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Israel’s Coasts Become Haven for Mediterranean Sharks

Groups of dozens endangered species of sharks, which identified as sandbar sharks, have made a rare appearance along its southern shoreline

Sandbar sharks seen grouping off the coast of Ashdod, Israel Credit: Aviad Sheinin

While Israel’s seas are relatively empty these days due to coronavirus restrictions, dozens of sharks have made a rare appearance along its southern shoreline, researchers at the University’s Morris Kahn Marine Research Station revealed.The researchers spotted dozens of sandbar sharks along the Ashdod coast last week, despite their designation as a “vulnerable” species declining in population. This revelation comes on the heels of finding several sharks along the shores of Hadera a few months ago, prompting researchers to suspect that Israel’s coastline may very well be an oasis for these majestic creatures.

“Dozens of sharks have gravitated toward the warmer water near Hadera’s power plant, causing this unique spotting. This current sighting of sandbar sharks has occurred in several places around the world, but it is rare to see them in the Mediterranean,” Dr. Aviad Sheinin, a marine biologist and the Top Predator Project Manager said. “It seems that while most of the Mediterranean sharks are in danger of extinction, our beaches are exceptionally friendly to them.”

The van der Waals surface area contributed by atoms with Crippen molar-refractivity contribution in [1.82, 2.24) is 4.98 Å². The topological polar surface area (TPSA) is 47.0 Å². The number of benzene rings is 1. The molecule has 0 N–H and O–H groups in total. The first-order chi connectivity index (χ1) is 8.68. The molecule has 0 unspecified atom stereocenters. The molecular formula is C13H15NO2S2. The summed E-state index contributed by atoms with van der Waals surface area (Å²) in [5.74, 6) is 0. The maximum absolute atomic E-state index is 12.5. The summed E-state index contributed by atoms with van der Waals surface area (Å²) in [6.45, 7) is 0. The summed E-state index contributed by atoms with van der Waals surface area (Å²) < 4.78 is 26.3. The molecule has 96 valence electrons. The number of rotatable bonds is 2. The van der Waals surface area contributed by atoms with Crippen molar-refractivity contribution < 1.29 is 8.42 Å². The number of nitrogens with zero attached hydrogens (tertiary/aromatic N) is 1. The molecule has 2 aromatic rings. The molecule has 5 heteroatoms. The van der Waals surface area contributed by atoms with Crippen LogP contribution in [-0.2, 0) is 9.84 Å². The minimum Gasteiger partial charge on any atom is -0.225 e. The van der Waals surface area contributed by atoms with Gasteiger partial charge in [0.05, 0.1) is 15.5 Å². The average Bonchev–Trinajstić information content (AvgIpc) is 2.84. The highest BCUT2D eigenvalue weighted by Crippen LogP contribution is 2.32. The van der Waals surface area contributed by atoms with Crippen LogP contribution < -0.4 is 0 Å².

Over the course of five years, University students are heavily invested in researching the return of these dusty sharks to the Hadera power plant. Their research involves tagging and tracking their living patterns, marking the first time research of this nature has been conducted in Israel.

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While the existence of sharks in the Ashdod port area is well known, so far, there hasn’t been a comprehensive, in-depth study about their activity.

“We were delighted to see groups of dozens of sharks, which we identified as sandbar sharks. They’re an endangered species in the Mediterranean, so it was exciting for us to see such a large group here with us,” Sheinin said

Unfortunately, due to the coronavirus pandemic, the University’s research has been put on hold for the past two months. This has prevented researchers from properly tagging and tracking the sharks, however, in the meantime, they’ve secured a receiver that can identify whether the Ashdod simply migrated down from Hadera.



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